Sex & Fury

January 28, 2012 5 Min Read

Review by: Fusion3600

Plot: What’s it about?

Ocho (Reiko Ike) is consumed by vengeance, as she is dedicated to finding the men who killed her father and settling the score. Her father was a detective who found evidence of political corruption involving three yakuza members. He was soon killed by the trio in order to bury that evidence, leaving Ocho an orphan and a small child on her own. Although she only knows that the three men had distinctive tattoos, she is determined to track them down and exact her revenge. When she ventures to Tokyo to help a friend, she learns that two of the men have become powerful political figures, while still criminals. There she also meets a British agent and a local rebel, each of whom has their own agenda. Now that vengeance is within reach, can Ocho take down two of the men, or are the men too powerful?

This movie offers a wonderful experience in the realm of “pinky violence,” films driven by female characters that involve copious amounts of sex and violence. The premise here is simple enough, a revenge tale based in the world of underground crime, but simple is good. After all, we don’t need complicated plot points holding back the sex and violence, right? But what Sex & Fury lacks in the finer points of plot, it more than compensates for with style. The colors are bold and rich, while the cinematography is fun and quite artistic at times, especially in some wicked moments of slow motion. And of course, there are ample splashes of blood and naked female bodies on showcase. I found Sex & Fury to be a fun and offbeat motion picture, one I can easily recommend to fans of films of this kind. Panik House offers up another terrific disc here and if you like Sex & Fury, don’t miss their other superb Pinky Violence Collection releases.

Video: How does it look?

Sex & Fury is presented in 2.35:1 anamorphic widescreen. The image here is a touch dated, but looks excellent and provides no reason for concern. The print is in immaculate condition, so you won’t see much debris or damage, nor is grain an issue. There is a little grain from time to time, but not enough to impact the visuals much at all. The visuals come off as rich and detailed, especially for material of this profile and age, so fans should be quite pleased. The vivid color scheme is intact also, so the hues have a vibrant presence, while black levels look spot on and consistent. I knew Panik House would give us a good looking transfer, but they have gone above and beyond all expectations here.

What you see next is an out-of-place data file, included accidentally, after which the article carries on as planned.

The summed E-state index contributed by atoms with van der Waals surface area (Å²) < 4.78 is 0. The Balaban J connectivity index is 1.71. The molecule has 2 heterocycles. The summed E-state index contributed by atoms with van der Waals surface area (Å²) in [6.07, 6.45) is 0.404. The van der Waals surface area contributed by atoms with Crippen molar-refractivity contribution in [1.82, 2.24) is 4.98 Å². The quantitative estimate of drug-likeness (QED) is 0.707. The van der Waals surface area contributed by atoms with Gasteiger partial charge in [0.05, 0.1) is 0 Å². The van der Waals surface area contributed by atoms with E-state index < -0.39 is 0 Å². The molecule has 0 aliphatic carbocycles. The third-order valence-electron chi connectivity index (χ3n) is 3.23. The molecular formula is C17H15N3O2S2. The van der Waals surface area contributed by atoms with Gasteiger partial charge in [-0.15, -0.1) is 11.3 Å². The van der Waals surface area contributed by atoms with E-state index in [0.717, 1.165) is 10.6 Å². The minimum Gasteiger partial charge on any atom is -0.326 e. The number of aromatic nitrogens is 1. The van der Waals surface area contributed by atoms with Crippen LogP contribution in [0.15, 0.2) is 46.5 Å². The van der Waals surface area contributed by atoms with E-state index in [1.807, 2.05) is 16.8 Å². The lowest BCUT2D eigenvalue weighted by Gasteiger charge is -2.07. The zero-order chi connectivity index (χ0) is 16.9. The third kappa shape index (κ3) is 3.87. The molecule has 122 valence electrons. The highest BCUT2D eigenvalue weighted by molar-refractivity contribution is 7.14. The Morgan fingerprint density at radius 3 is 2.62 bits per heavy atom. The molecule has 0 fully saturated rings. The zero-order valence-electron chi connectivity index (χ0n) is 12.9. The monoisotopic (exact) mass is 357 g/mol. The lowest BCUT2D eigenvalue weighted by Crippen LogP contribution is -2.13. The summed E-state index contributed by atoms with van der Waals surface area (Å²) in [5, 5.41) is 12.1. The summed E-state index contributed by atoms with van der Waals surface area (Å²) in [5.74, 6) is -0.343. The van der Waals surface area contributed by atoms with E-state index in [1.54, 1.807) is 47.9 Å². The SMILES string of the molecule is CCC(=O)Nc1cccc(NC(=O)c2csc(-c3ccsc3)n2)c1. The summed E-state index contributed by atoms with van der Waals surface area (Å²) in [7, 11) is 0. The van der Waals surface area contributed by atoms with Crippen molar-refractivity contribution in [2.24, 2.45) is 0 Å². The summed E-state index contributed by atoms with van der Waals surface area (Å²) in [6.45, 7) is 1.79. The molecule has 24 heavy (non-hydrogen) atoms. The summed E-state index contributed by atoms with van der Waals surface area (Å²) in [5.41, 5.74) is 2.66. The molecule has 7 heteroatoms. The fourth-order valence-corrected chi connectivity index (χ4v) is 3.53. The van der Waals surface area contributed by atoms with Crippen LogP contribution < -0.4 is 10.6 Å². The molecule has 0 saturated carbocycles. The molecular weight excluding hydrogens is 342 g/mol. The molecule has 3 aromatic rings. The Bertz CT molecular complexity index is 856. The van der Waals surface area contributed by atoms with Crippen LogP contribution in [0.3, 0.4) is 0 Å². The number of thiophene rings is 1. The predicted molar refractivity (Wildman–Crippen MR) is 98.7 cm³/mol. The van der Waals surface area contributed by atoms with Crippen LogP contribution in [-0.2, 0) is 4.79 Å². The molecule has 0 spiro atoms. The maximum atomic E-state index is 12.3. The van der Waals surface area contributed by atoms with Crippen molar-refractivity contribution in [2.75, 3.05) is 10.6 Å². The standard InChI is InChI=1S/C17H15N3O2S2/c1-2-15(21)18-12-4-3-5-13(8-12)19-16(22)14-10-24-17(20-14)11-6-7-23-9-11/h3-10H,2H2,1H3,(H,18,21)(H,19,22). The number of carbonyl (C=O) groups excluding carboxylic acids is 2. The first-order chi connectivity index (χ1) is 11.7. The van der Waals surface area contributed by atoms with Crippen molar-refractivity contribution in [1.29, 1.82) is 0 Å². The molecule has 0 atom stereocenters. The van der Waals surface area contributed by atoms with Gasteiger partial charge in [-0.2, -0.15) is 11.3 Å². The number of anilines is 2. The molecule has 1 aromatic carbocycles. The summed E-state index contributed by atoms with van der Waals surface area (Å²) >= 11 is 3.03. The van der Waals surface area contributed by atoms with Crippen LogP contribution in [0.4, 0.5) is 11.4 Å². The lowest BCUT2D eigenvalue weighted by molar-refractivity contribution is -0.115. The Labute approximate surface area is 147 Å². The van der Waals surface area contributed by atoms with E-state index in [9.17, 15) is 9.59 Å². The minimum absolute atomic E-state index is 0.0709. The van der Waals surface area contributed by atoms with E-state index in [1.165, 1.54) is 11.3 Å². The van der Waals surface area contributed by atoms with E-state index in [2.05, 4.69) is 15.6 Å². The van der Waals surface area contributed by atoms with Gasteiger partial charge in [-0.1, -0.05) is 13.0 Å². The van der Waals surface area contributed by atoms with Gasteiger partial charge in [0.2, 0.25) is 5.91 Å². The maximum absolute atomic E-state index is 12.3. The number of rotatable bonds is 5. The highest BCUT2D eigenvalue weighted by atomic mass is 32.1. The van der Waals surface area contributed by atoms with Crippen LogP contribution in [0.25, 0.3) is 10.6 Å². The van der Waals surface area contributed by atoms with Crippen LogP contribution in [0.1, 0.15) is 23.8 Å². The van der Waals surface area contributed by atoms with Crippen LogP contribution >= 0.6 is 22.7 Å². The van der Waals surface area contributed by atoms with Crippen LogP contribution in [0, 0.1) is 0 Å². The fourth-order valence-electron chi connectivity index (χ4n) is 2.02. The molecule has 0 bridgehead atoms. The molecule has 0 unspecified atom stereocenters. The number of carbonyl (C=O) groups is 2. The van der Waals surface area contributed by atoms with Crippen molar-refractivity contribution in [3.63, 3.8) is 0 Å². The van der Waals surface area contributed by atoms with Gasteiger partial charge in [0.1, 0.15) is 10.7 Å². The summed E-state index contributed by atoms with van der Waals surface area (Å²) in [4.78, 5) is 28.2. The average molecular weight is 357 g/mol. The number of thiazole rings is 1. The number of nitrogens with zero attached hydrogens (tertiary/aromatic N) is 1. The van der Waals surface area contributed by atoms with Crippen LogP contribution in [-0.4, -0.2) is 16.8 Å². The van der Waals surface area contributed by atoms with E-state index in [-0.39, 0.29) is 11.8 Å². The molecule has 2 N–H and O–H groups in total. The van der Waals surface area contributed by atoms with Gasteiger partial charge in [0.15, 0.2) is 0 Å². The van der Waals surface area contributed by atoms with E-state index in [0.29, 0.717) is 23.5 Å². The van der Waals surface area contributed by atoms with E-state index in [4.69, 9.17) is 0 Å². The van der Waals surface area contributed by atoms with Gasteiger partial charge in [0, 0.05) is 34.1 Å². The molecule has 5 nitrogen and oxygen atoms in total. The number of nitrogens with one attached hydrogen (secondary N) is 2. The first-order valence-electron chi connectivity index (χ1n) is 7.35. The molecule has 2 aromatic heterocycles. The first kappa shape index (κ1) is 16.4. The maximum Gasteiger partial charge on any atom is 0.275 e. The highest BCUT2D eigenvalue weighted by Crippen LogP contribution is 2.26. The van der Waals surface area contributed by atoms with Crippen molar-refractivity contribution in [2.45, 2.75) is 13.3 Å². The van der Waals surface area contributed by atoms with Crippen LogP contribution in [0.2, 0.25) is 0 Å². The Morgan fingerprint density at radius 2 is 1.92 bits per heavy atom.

Audio: How does it sound?

The original Japanese soundtrack is preserved here, via a somewhat dated, but more than acceptable mono option. This is a much cleaner, clearer presentation than I had expected, as very few age related defects can be heard. I heard a few minor pops and moments of harshness, but given the age of the material, this is a superb effort. Even the smallest sounds can be heard with ease, so nothing is ever drowned out or lost in the shuffle. This is good news, as the film uses a lot of background effects to add to the atmosphere of scenes. No worries on the dialogue front either, as all the vocals are sharp and never muffled. This disc also includes optional English subtitles, should you need those.

Supplements: What are the extras?

An audio commentary from Chris D. starts us off and as usual, he provides good insight, but can be quite repetitive. He talks about the cast and crew, previous projects and such, which is interesting, but not really the kind of stuff I had hoped for. Chris also repeats information often, which makes stretches of the session hard to sit through. This disc also includes talent files on cast & crew members, still photos & artwork, and of course, the film’s theatrical trailer.

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